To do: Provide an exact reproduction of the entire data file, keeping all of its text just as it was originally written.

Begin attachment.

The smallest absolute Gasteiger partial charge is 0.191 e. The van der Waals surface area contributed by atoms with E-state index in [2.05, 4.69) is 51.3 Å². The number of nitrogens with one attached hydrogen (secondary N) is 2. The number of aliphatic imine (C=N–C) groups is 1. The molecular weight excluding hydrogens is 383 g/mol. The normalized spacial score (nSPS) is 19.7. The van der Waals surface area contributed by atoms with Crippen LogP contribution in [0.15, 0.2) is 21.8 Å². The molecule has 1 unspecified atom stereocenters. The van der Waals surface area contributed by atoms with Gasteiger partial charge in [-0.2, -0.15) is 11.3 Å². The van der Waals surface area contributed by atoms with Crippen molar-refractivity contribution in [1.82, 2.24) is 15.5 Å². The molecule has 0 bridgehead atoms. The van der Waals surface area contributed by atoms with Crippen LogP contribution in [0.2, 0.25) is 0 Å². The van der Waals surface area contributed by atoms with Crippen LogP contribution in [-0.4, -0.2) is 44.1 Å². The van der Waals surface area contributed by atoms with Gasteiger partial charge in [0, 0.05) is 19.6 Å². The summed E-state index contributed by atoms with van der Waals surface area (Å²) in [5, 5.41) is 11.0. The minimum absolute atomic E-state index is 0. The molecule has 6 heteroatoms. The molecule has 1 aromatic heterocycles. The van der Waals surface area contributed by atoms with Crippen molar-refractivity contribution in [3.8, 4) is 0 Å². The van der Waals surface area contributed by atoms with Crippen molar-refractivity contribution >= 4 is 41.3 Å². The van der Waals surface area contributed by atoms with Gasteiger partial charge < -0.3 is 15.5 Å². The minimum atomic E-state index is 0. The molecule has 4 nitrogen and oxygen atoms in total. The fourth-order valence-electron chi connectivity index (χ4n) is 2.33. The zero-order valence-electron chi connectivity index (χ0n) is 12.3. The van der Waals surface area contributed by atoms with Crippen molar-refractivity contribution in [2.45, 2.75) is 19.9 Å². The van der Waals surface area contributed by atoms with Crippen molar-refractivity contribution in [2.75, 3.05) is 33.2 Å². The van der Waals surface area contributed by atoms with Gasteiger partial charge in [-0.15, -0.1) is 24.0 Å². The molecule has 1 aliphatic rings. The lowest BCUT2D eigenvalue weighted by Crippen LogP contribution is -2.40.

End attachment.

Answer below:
The smallest absolute Gasteiger partial charge is 0.191 e. The van der Waals surface area contributed by atoms with E-state index in [2.05, 4.69) is 51.3 Å². The number of nitrogens with one attached hydrogen (secondary N) is 2. The number of aliphatic imine (C=N–C) groups is 1. The molecular weight excluding hydrogens is 383 g/mol. The normalized spacial score (nSPS) is 19.7. The van der Waals surface area contributed by atoms with Crippen LogP contribution in [0.15, 0.2) is 21.8 Å². The molecule has 1 unspecified atom stereocenters. The van der Waals surface area contributed by atoms with Gasteiger partial charge in [-0.2, -0.15) is 11.3 Å². The van der Waals surface area contributed by atoms with Crippen molar-refractivity contribution in [1.82, 2.24) is 15.5 Å². The molecule has 0 bridgehead atoms. The van der Waals surface area contributed by atoms with Crippen LogP contribution in [0.2, 0.25) is 0 Å². The van der Waals surface area contributed by atoms with Crippen LogP contribution in [-0.4, -0.2) is 44.1 Å². The van der Waals surface area contributed by atoms with Gasteiger partial charge in [0, 0.05) is 19.6 Å². The summed E-state index contributed by atoms with van der Waals surface area (Å²) in [5, 5.41) is 11.0. The minimum absolute atomic E-state index is 0. The molecule has 6 heteroatoms. The molecule has 1 aromatic heterocycles. The van der Waals surface area contributed by atoms with Crippen molar-refractivity contribution in [3.8, 4) is 0 Å². The van der Waals surface area contributed by atoms with Crippen molar-refractivity contribution >= 4 is 41.3 Å². The van der Waals surface area contributed by atoms with Gasteiger partial charge < -0.3 is 15.5 Å². The minimum atomic E-state index is 0. The molecule has 4 nitrogen and oxygen atoms in total. The fourth-order valence-electron chi connectivity index (χ4n) is 2.33. The zero-order valence-electron chi connectivity index (χ0n) is 12.3. The van der Waals surface area contributed by atoms with Crippen molar-refractivity contribution in [2.45, 2.75) is 19.9 Å². The van der Waals surface area contributed by atoms with Crippen molar-refractivity contribution in [2.75, 3.05) is 33.2 Å². The van der Waals surface area contributed by atoms with Gasteiger partial charge in [-0.15, -0.1) is 24.0 Å². The molecule has 1 aliphatic rings. The lowest BCUT2D eigenvalue weighted by Crippen LogP contribution is -2.40.